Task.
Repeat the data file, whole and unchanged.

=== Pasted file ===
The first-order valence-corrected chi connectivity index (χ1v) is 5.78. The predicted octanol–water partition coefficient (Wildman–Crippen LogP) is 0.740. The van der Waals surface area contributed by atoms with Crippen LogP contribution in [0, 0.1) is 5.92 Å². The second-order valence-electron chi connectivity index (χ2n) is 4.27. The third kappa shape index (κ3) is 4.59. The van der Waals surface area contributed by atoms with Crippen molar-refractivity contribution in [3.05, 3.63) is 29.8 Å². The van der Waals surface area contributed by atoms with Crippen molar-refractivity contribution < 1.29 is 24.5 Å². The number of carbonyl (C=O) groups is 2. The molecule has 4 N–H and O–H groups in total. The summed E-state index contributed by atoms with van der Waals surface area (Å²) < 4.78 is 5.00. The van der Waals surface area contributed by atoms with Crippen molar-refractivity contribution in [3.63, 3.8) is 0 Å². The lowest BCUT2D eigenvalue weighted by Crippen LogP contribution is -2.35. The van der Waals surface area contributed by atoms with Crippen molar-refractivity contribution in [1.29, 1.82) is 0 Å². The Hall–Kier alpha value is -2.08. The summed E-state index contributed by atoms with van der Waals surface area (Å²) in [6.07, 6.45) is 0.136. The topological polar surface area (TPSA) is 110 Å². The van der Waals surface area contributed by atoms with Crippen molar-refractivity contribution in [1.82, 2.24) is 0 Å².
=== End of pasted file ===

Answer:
The first-order valence-corrected chi connectivity index (χ1v) is 5.78. The predicted octanol–water partition coefficient (Wildman–Crippen LogP) is 0.740. The van der Waals surface area contributed by atoms with Crippen LogP contribution in [0, 0.1) is 5.92 Å². The second-order valence-electron chi connectivity index (χ2n) is 4.27. The third kappa shape index (κ3) is 4.59. The van der Waals surface area contributed by atoms with Crippen molar-refractivity contribution in [3.05, 3.63) is 29.8 Å². The van der Waals surface area contributed by atoms with Crippen molar-refractivity contribution < 1.29 is 24.5 Å². The number of carbonyl (C=O) groups is 2. The molecule has 4 N–H and O–H groups in total. The summed E-state index contributed by atoms with van der Waals surface area (Å²) < 4.78 is 5.00. The van der Waals surface area contributed by atoms with Crippen molar-refractivity contribution in [3.63, 3.8) is 0 Å². The lowest BCUT2D eigenvalue weighted by Crippen LogP contribution is -2.35. The van der Waals surface area contributed by atoms with Crippen molar-refractivity contribution in [1.29, 1.82) is 0 Å². The Hall–Kier alpha value is -2.08. The summed E-state index contributed by atoms with van der Waals surface area (Å²) in [6.07, 6.45) is 0.136. The topological polar surface area (TPSA) is 110 Å². The van der Waals surface area contributed by atoms with Crippen molar-refractivity contribution in [1.82, 2.24) is 0 Å².